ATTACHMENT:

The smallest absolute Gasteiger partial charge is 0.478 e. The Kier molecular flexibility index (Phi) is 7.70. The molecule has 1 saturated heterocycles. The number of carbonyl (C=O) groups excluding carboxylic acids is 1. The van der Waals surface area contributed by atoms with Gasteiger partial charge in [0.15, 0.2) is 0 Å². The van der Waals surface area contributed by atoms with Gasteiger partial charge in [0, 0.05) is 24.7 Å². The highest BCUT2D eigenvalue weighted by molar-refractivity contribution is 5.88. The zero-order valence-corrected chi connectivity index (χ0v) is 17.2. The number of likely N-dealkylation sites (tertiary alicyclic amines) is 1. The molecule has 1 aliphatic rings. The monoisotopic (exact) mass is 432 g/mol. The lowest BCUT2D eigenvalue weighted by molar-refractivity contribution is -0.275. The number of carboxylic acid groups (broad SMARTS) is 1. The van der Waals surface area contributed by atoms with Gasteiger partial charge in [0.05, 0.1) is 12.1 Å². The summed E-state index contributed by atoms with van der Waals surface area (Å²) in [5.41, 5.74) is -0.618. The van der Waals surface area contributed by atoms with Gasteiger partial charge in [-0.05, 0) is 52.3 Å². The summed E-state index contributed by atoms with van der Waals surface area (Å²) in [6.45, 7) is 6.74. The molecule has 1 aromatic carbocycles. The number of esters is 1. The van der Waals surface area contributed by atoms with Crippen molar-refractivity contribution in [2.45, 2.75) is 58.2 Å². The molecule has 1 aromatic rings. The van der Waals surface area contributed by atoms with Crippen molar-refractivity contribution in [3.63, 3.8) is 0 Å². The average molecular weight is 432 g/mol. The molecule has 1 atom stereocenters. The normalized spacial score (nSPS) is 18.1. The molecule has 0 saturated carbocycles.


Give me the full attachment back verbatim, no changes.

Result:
The smallest absolute Gasteiger partial charge is 0.478 e. The Kier molecular flexibility index (Phi) is 7.70. The molecule has 1 saturated heterocycles. The number of carbonyl (C=O) groups excluding carboxylic acids is 1. The van der Waals surface area contributed by atoms with Gasteiger partial charge in [0.15, 0.2) is 0 Å². The van der Waals surface area contributed by atoms with Gasteiger partial charge in [0, 0.05) is 24.7 Å². The highest BCUT2D eigenvalue weighted by molar-refractivity contribution is 5.88. The zero-order valence-corrected chi connectivity index (χ0v) is 17.2. The number of likely N-dealkylation sites (tertiary alicyclic amines) is 1. The molecule has 1 aliphatic rings. The monoisotopic (exact) mass is 432 g/mol. The lowest BCUT2D eigenvalue weighted by molar-refractivity contribution is -0.275. The number of carboxylic acid groups (broad SMARTS) is 1. The van der Waals surface area contributed by atoms with Gasteiger partial charge in [0.05, 0.1) is 12.1 Å². The summed E-state index contributed by atoms with van der Waals surface area (Å²) in [5.41, 5.74) is -0.618. The van der Waals surface area contributed by atoms with Gasteiger partial charge in [-0.05, 0) is 52.3 Å². The summed E-state index contributed by atoms with van der Waals surface area (Å²) in [6.45, 7) is 6.74. The molecule has 1 aromatic carbocycles. The number of esters is 1. The van der Waals surface area contributed by atoms with Crippen molar-refractivity contribution in [2.45, 2.75) is 58.2 Å². The molecule has 1 aromatic rings. The van der Waals surface area contributed by atoms with Crippen molar-refractivity contribution in [3.63, 3.8) is 0 Å². The average molecular weight is 432 g/mol. The molecule has 1 atom stereocenters. The normalized spacial score (nSPS) is 18.1. The molecule has 0 saturated carbocycles.